Sport is hugely popular in Sweden, with roughly half the population taking part in sports activities on a regular basis. In total, there are over two million people – approximately 20% of the overall population – who are members of sports clubs, with many others involved in casual athletics and fitness pastimes. With a global surge on the emphasis of health and wellbeing, this has been on the increase throughout the nation.
Some of the most popular sports for participating in and watching on television include football, golf, gymnastics, equestrian sports and handball, along with motor sport – and, in particular, speedway. The main sports for the nation are ice hockey and football, and great interest is taken in winter sports.
Floorball has particularly grown in popularity during the last few years and has outnumbered other sports in terms of how many spectators tune in or turn up to watch it. There is also some interest in other popular sports such as tennis, basketball, table tennis, orienteering and bandy. Svensk handbollselit is the highest league for women’s handball in Sweden, and has been popular since first taking place in 1951. Least popular of all the sports, though, is the American sport of basketball.
Unique Swedish Sports
A unique sport to the Scandinavian countries is Brännboll – if you’re in Norway or Sweden – or Rundbold if you are in Denmark. It’s essentially a similar game to rounders or baseball, and is played by many people on an amateur level throughout Germany, Denmark, Sweden and Norway. It is also included in the PE curriculum depending on your area. The goal of this sport is for a team to catch a player out between two bases when they are at the end of a batting round. This is often referred to as ‘bränna’ or burning them, and is seen as the equivalent to being ‘out’ in baseball. There is a world championship for this sport, referred to as Brännbollscupen, which is held annually in the Swedish city of Umeå.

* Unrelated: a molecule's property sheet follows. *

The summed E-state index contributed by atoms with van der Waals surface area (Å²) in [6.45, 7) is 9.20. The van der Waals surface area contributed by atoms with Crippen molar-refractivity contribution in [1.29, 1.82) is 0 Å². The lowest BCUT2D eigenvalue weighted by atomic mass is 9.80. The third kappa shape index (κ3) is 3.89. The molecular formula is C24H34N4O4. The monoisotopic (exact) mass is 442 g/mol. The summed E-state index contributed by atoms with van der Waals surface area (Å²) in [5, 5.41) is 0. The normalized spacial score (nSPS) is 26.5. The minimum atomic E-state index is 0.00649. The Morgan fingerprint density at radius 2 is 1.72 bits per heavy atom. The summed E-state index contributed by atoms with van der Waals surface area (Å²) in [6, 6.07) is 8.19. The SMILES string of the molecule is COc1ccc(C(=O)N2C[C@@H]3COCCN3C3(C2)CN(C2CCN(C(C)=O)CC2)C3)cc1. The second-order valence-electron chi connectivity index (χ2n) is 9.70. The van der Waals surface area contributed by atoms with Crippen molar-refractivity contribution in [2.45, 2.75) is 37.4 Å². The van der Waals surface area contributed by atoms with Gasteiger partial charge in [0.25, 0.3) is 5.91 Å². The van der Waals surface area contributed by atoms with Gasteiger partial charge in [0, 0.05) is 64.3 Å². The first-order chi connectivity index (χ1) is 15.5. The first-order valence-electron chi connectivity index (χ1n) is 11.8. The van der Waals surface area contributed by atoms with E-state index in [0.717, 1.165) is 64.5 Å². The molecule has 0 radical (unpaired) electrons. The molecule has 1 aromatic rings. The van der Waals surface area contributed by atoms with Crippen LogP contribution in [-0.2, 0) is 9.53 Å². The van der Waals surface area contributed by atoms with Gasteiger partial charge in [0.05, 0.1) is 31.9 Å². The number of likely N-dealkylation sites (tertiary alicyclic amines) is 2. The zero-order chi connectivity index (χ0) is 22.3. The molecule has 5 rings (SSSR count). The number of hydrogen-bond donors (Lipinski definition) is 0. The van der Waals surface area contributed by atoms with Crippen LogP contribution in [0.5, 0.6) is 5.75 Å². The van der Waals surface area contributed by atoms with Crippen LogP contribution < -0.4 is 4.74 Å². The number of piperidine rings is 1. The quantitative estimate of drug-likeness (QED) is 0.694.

Another popular sport – or lawn game – that is played across Sweden is Kubb, pronounced ‘kɵb’. The goal of this game is to knock over the wooden blocks, which are referred to as ‘kubbs’, through throwing wooden batons (known as ‘kastpinnar’) directly at them. It is often considered to be a combination of bowling and horseshoes, and is played on a rectangular playing field referred to as being the ‘pitch’. The ‘kubbs’ get positioned at either end of the pitch, with a large wooden block, called the ‘king’, put in the middle. The rules vary depending on country and region, but ultimately the purpose is to knock over all of the ‘kubbs’ on the opposite side of the pitch, before then knocking over the ‘king’ before your opponent.
The games can last between five minutes to over an hour. It is thought that Kubb has its origins with the Vikings, which has earned it the nickname of ‘Viking chess’. However, the first time a kubb-like game was mentioned in literary references was in 1911, in the second edition of the Swedish encyclopedia “Nordisk familjebok” (the Nordic family book), where it is referred to as ‘Kägelkrig’ (skittles war), and is spoken about as being like playing skittles with a ball. Kubb first came into mainstream popularity during the 1980s, when the sets began being manufactured en masse.